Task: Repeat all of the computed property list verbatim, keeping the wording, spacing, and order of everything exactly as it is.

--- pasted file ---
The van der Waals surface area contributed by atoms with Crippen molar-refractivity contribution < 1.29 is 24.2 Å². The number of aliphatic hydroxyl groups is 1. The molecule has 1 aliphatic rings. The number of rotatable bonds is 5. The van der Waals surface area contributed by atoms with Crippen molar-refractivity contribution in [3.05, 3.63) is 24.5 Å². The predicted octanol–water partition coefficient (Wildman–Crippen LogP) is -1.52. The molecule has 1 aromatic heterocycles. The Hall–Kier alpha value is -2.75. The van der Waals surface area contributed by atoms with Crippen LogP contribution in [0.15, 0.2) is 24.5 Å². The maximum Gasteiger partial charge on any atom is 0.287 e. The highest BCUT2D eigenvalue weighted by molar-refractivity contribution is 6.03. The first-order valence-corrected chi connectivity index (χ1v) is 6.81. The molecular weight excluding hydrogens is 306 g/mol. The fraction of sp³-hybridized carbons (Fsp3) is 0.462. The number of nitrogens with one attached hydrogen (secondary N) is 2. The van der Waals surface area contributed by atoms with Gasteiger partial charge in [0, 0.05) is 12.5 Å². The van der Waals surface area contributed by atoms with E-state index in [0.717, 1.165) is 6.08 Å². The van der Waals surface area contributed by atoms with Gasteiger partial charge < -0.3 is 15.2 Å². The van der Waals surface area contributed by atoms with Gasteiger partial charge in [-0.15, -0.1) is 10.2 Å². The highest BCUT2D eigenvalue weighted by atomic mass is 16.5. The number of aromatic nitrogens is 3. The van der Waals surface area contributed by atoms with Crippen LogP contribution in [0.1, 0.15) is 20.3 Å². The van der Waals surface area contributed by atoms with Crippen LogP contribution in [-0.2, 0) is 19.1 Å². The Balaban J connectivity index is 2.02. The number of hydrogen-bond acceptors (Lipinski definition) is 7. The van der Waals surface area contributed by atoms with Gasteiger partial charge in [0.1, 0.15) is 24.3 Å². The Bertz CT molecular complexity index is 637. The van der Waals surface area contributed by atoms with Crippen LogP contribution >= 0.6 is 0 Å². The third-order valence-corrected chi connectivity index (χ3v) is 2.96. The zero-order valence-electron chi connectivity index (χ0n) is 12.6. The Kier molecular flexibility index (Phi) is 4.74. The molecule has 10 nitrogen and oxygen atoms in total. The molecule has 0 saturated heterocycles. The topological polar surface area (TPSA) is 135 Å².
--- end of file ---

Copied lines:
The van der Waals surface area contributed by atoms with Crippen molar-refractivity contribution < 1.29 is 24.2 Å². The number of aliphatic hydroxyl groups is 1. The molecule has 1 aliphatic rings. The number of rotatable bonds is 5. The van der Waals surface area contributed by atoms with Crippen molar-refractivity contribution in [3.05, 3.63) is 24.5 Å². The predicted octanol–water partition coefficient (Wildman–Crippen LogP) is -1.52. The molecule has 1 aromatic heterocycles. The Hall–Kier alpha value is -2.75. The van der Waals surface area contributed by atoms with Crippen LogP contribution in [0.15, 0.2) is 24.5 Å². The maximum Gasteiger partial charge on any atom is 0.287 e. The highest BCUT2D eigenvalue weighted by molar-refractivity contribution is 6.03. The first-order valence-corrected chi connectivity index (χ1v) is 6.81. The molecular weight excluding hydrogens is 306 g/mol. The fraction of sp³-hybridized carbons (Fsp3) is 0.462. The number of nitrogens with one attached hydrogen (secondary N) is 2. The van der Waals surface area contributed by atoms with Gasteiger partial charge in [0, 0.05) is 12.5 Å². The van der Waals surface area contributed by atoms with E-state index in [0.717, 1.165) is 6.08 Å². The van der Waals surface area contributed by atoms with Gasteiger partial charge < -0.3 is 15.2 Å². The van der Waals surface area contributed by atoms with Gasteiger partial charge in [-0.15, -0.1) is 10.2 Å². The highest BCUT2D eigenvalue weighted by atomic mass is 16.5. The number of aromatic nitrogens is 3. The van der Waals surface area contributed by atoms with Crippen LogP contribution in [0.1, 0.15) is 20.3 Å². The van der Waals surface area contributed by atoms with Crippen LogP contribution in [-0.2, 0) is 19.1 Å². The Balaban J connectivity index is 2.02. The number of hydrogen-bond acceptors (Lipinski definition) is 7. The van der Waals surface area contributed by atoms with Gasteiger partial charge in [0.1, 0.15) is 24.3 Å². The Bertz CT molecular complexity index is 637. The van der Waals surface area contributed by atoms with Crippen LogP contribution >= 0.6 is 0 Å². The third-order valence-corrected chi connectivity index (χ3v) is 2.96. The zero-order valence-electron chi connectivity index (χ0n) is 12.6. The Kier molecular flexibility index (Phi) is 4.74. The molecule has 10 nitrogen and oxygen atoms in total. The molecule has 0 saturated heterocycles. The topological polar surface area (TPSA) is 135 Å².